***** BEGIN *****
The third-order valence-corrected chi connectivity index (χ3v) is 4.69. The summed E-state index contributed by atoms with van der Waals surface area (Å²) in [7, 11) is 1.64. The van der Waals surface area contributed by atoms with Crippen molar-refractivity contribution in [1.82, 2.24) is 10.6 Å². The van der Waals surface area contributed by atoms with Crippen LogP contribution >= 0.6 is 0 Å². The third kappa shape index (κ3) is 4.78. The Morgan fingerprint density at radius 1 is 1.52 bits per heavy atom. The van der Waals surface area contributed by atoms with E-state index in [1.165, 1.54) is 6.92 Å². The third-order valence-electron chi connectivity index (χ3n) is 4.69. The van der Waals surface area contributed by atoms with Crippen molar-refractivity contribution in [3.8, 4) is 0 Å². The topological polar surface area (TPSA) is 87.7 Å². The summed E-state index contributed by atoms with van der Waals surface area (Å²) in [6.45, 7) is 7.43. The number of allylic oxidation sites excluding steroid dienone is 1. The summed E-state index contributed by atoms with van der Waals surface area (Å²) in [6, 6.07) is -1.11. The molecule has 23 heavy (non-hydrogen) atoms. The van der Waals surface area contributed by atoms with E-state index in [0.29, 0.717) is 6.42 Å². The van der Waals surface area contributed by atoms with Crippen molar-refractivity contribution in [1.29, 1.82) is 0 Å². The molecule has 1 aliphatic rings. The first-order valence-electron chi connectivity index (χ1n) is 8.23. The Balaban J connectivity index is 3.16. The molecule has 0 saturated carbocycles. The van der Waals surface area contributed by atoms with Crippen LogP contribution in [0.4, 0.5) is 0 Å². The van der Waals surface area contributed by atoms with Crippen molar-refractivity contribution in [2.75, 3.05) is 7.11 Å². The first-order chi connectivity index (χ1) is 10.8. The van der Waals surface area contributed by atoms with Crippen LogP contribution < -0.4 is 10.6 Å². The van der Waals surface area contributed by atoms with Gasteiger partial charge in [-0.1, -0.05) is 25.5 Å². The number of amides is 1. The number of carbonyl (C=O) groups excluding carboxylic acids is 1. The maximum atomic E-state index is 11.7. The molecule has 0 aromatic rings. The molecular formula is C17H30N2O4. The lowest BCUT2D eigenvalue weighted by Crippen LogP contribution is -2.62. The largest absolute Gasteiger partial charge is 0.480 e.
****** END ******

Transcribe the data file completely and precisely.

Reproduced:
The third-order valence-corrected chi connectivity index (χ3v) is 4.69. The summed E-state index contributed by atoms with van der Waals surface area (Å²) in [7, 11) is 1.64. The van der Waals surface area contributed by atoms with Crippen molar-refractivity contribution in [1.82, 2.24) is 10.6 Å². The van der Waals surface area contributed by atoms with Crippen LogP contribution >= 0.6 is 0 Å². The third kappa shape index (κ3) is 4.78. The Morgan fingerprint density at radius 1 is 1.52 bits per heavy atom. The van der Waals surface area contributed by atoms with E-state index in [1.165, 1.54) is 6.92 Å². The third-order valence-electron chi connectivity index (χ3n) is 4.69. The van der Waals surface area contributed by atoms with Crippen molar-refractivity contribution in [3.8, 4) is 0 Å². The topological polar surface area (TPSA) is 87.7 Å². The summed E-state index contributed by atoms with van der Waals surface area (Å²) in [6.45, 7) is 7.43. The number of allylic oxidation sites excluding steroid dienone is 1. The summed E-state index contributed by atoms with van der Waals surface area (Å²) in [6, 6.07) is -1.11. The molecule has 23 heavy (non-hydrogen) atoms. The van der Waals surface area contributed by atoms with E-state index in [0.29, 0.717) is 6.42 Å². The van der Waals surface area contributed by atoms with Crippen molar-refractivity contribution in [1.29, 1.82) is 0 Å². The molecule has 1 aliphatic rings. The first-order valence-electron chi connectivity index (χ1n) is 8.23. The Balaban J connectivity index is 3.16. The molecule has 0 saturated carbocycles. The van der Waals surface area contributed by atoms with Crippen LogP contribution in [0.4, 0.5) is 0 Å². The van der Waals surface area contributed by atoms with Crippen molar-refractivity contribution in [2.75, 3.05) is 7.11 Å². The first-order chi connectivity index (χ1) is 10.8. The van der Waals surface area contributed by atoms with Crippen LogP contribution < -0.4 is 10.6 Å². The van der Waals surface area contributed by atoms with Gasteiger partial charge in [-0.1, -0.05) is 25.5 Å². The number of amides is 1. The number of carbonyl (C=O) groups excluding carboxylic acids is 1. The maximum atomic E-state index is 11.7. The molecule has 0 aromatic rings. The molecular formula is C17H30N2O4. The lowest BCUT2D eigenvalue weighted by Crippen LogP contribution is -2.62. The largest absolute Gasteiger partial charge is 0.480 e.